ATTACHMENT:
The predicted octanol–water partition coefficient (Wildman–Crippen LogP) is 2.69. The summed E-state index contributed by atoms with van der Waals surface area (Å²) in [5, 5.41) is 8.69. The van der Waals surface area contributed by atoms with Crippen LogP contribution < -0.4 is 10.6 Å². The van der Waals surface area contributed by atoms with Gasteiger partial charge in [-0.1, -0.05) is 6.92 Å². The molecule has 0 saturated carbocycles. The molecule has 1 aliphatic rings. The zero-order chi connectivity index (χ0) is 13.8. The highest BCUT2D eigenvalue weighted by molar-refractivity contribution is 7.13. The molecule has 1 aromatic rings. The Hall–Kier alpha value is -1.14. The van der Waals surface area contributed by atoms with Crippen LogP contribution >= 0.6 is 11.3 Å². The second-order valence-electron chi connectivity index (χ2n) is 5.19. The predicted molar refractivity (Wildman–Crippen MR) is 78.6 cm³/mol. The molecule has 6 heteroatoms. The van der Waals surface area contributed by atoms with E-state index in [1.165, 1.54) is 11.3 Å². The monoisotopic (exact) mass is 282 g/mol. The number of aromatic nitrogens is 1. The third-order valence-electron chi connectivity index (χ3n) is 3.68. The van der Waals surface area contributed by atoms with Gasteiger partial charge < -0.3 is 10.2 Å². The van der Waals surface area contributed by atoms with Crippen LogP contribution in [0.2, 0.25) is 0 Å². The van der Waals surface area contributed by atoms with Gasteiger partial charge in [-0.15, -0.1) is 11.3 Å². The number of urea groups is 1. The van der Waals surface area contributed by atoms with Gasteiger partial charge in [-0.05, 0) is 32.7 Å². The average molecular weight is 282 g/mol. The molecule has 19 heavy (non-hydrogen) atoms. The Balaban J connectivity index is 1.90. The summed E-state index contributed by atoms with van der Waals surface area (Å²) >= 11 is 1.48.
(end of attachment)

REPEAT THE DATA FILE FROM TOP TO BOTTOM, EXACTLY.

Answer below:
The predicted octanol–water partition coefficient (Wildman–Crippen LogP) is 2.69. The summed E-state index contributed by atoms with van der Waals surface area (Å²) in [5, 5.41) is 8.69. The van der Waals surface area contributed by atoms with Crippen LogP contribution < -0.4 is 10.6 Å². The van der Waals surface area contributed by atoms with Gasteiger partial charge in [-0.1, -0.05) is 6.92 Å². The molecule has 0 saturated carbocycles. The molecule has 1 aliphatic rings. The zero-order chi connectivity index (χ0) is 13.8. The highest BCUT2D eigenvalue weighted by molar-refractivity contribution is 7.13. The molecule has 1 aromatic rings. The Hall–Kier alpha value is -1.14. The van der Waals surface area contributed by atoms with Crippen LogP contribution >= 0.6 is 11.3 Å². The second-order valence-electron chi connectivity index (χ2n) is 5.19. The predicted molar refractivity (Wildman–Crippen MR) is 78.6 cm³/mol. The molecule has 6 heteroatoms. The van der Waals surface area contributed by atoms with E-state index in [1.165, 1.54) is 11.3 Å². The monoisotopic (exact) mass is 282 g/mol. The number of aromatic nitrogens is 1. The third-order valence-electron chi connectivity index (χ3n) is 3.68. The van der Waals surface area contributed by atoms with Gasteiger partial charge < -0.3 is 10.2 Å². The van der Waals surface area contributed by atoms with Crippen LogP contribution in [0.2, 0.25) is 0 Å². The van der Waals surface area contributed by atoms with Gasteiger partial charge in [-0.15, -0.1) is 11.3 Å². The number of urea groups is 1. The van der Waals surface area contributed by atoms with Gasteiger partial charge in [-0.05, 0) is 32.7 Å². The average molecular weight is 282 g/mol. The molecule has 19 heavy (non-hydrogen) atoms. The Balaban J connectivity index is 1.90. The summed E-state index contributed by atoms with van der Waals surface area (Å²) >= 11 is 1.48.